Philosopher Kristján Kristjánsson recently spoke to BioEdge about the importance of virtue in medicine.
Professor Kristján Kristjánsson is professor of Character Education and Virtue Ethics at the University of Birmingham, and Deputy Director of the Jubilee Centre for Character and Virtues. Together with five other academics he recently published a major research report on the role of the character and virtues in the medical profession in Britain.
The paper was based on research involving four medical schools in the UK, and medical practices in roughly the same geographical areas as those schools. A survey was answered by 549 1st year undergraduates, final-year students and experienced professionals. 85 of those were subsequently interviewed. 66% of the experienced doctors were GPs.
Professor Kristjánsson recently spoke with BioEdge about the broader implications of his research.
Xavier Symons: Based on your research, do you believe there is there a problem with cognitive and/or deontological approaches to teaching medical ethics?
Kristján Kristjánsson: I did consider this a problem – for purely philosophical reasons – before we started the research project, and the findings provided empirical backbone to those concerns. They revealed a strange mismatch in the UK between general medical ethics (bioethics), where virtue ethics has become the theory of choice, and professional medical ethics which is still focused almost entirely on formal rules, regulations and codes of conduct, or highly abstract deontological principles (such as respect for patient autonomy).
"medical phronesis is not inborn – it requires attention and training, both in medical education and further in the workplace."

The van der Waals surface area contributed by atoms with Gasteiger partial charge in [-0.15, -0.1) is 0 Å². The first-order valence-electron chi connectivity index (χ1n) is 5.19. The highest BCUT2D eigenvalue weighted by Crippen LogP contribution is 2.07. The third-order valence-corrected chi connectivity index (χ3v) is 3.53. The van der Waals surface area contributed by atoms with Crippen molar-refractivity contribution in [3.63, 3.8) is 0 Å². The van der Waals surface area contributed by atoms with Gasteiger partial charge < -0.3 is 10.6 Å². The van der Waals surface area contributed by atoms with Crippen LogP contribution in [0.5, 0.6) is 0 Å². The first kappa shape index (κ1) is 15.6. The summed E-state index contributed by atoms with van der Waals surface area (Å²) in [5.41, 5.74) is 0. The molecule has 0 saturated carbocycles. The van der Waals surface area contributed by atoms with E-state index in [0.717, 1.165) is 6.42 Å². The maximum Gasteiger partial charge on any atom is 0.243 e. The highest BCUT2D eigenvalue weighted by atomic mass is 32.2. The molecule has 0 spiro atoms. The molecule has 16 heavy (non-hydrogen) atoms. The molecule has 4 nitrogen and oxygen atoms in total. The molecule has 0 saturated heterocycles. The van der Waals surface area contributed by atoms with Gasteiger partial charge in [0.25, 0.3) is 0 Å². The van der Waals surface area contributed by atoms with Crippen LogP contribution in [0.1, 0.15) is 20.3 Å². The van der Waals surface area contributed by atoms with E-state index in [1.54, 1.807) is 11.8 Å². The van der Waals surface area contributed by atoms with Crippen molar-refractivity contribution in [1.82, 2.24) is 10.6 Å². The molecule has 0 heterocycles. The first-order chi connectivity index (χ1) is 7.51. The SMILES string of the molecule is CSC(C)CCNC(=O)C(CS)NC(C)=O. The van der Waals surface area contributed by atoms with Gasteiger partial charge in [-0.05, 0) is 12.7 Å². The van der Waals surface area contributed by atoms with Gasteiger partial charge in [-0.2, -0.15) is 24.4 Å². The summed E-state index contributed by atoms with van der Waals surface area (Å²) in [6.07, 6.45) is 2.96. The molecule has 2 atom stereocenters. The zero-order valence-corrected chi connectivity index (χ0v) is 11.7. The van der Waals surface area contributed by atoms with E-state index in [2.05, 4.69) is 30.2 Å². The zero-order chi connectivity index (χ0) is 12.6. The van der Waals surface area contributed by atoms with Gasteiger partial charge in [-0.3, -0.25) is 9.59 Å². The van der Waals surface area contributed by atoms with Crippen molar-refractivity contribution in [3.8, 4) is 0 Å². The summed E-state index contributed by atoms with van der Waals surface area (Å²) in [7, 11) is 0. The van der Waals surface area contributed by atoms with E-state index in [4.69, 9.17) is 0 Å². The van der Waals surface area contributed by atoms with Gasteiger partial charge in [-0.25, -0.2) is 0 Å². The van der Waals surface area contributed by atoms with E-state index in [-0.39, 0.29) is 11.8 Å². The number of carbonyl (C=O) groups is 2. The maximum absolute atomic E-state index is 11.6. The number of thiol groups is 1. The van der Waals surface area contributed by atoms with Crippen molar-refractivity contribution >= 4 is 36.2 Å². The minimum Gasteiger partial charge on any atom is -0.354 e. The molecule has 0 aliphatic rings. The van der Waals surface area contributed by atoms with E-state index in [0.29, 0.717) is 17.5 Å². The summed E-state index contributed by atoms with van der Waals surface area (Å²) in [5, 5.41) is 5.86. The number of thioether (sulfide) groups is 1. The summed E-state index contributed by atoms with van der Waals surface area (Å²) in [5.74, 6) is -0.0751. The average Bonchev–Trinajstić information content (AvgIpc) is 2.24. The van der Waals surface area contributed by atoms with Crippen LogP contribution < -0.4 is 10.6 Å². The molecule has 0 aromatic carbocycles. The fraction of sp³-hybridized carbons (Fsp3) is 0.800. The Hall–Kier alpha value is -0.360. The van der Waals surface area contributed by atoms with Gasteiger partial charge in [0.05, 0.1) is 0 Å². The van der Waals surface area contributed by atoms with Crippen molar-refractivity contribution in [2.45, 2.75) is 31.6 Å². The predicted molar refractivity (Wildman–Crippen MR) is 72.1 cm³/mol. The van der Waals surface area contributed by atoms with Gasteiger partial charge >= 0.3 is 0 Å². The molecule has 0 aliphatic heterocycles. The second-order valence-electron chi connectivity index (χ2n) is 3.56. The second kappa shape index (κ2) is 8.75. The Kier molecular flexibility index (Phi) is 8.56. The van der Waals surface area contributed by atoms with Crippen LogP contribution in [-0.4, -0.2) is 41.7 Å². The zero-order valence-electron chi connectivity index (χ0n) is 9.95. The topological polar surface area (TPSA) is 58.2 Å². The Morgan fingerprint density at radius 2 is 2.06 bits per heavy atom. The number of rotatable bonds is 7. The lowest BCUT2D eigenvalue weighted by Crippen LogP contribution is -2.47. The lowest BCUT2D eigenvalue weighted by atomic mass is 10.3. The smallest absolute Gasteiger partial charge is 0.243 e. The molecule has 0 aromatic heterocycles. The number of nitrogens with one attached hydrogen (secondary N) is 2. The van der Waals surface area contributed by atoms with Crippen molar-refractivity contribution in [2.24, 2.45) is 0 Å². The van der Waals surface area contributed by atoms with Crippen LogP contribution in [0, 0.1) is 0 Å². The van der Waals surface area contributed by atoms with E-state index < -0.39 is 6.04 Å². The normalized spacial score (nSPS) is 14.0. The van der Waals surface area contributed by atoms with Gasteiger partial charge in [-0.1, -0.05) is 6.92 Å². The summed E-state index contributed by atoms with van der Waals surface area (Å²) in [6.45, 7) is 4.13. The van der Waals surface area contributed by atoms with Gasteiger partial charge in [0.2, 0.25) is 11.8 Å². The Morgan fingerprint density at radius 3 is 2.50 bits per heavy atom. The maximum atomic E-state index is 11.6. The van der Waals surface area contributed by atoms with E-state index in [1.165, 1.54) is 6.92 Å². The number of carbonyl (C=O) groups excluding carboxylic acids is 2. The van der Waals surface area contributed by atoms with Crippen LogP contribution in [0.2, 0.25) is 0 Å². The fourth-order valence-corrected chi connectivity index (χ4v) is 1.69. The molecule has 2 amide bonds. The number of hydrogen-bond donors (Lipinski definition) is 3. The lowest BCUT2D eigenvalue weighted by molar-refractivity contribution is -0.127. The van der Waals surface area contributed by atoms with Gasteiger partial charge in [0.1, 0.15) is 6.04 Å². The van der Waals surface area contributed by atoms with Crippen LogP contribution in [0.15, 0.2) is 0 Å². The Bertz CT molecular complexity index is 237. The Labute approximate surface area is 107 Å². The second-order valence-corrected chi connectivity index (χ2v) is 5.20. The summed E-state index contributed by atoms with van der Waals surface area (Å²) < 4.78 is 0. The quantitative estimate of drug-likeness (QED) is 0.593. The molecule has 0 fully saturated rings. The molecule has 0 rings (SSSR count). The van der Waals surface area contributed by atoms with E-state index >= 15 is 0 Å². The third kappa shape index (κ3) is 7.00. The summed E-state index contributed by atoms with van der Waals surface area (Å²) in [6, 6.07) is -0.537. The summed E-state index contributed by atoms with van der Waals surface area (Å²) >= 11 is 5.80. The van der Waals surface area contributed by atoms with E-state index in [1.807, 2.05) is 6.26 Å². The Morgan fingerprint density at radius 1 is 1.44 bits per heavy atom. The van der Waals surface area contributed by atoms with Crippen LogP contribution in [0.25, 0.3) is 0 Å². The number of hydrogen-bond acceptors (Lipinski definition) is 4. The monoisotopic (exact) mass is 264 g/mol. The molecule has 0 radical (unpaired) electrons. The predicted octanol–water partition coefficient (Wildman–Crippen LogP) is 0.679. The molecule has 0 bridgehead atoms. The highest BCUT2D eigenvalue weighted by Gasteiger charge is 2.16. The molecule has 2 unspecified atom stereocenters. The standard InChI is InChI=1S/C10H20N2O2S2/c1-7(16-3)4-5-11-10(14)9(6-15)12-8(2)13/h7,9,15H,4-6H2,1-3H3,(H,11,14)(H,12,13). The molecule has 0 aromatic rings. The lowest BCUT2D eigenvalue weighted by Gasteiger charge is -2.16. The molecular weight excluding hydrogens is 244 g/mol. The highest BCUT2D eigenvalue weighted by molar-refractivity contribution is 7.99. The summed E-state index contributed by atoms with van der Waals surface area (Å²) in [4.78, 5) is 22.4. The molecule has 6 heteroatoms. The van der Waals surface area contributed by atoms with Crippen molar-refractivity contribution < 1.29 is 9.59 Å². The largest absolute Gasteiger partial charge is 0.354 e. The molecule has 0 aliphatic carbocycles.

The doctors – especially the more experienced ones – complained that the rules they had learned were too general, with no attention to particularities such as special circumstances and special personal characteristics of individual patients. They also complained about the over-estimation of compliance and the under-estimation of professional judgement. Some attention seems to be paid in medical ethics education to what used to be called “bedside manners” (dress code, manner of speaking, demeanour, politeness, etiquette, cultural sensitivity). However, between the codes and the manners the “moral middle” gets squeezed out: moral character as learning to perceive moral salience, responding emotionally in the right way and making practically wise decisions based on the most virtuous course of action. As many doctors correctly pointed out, medical phronesis is not inborn – it requires attention and training, both in medical education and further in the workplace.
In ‘Virtuous Medical Practice’ you asked doctors what they thought were the most important virtues for a medical practitioner to acquire. Was there a general consensus?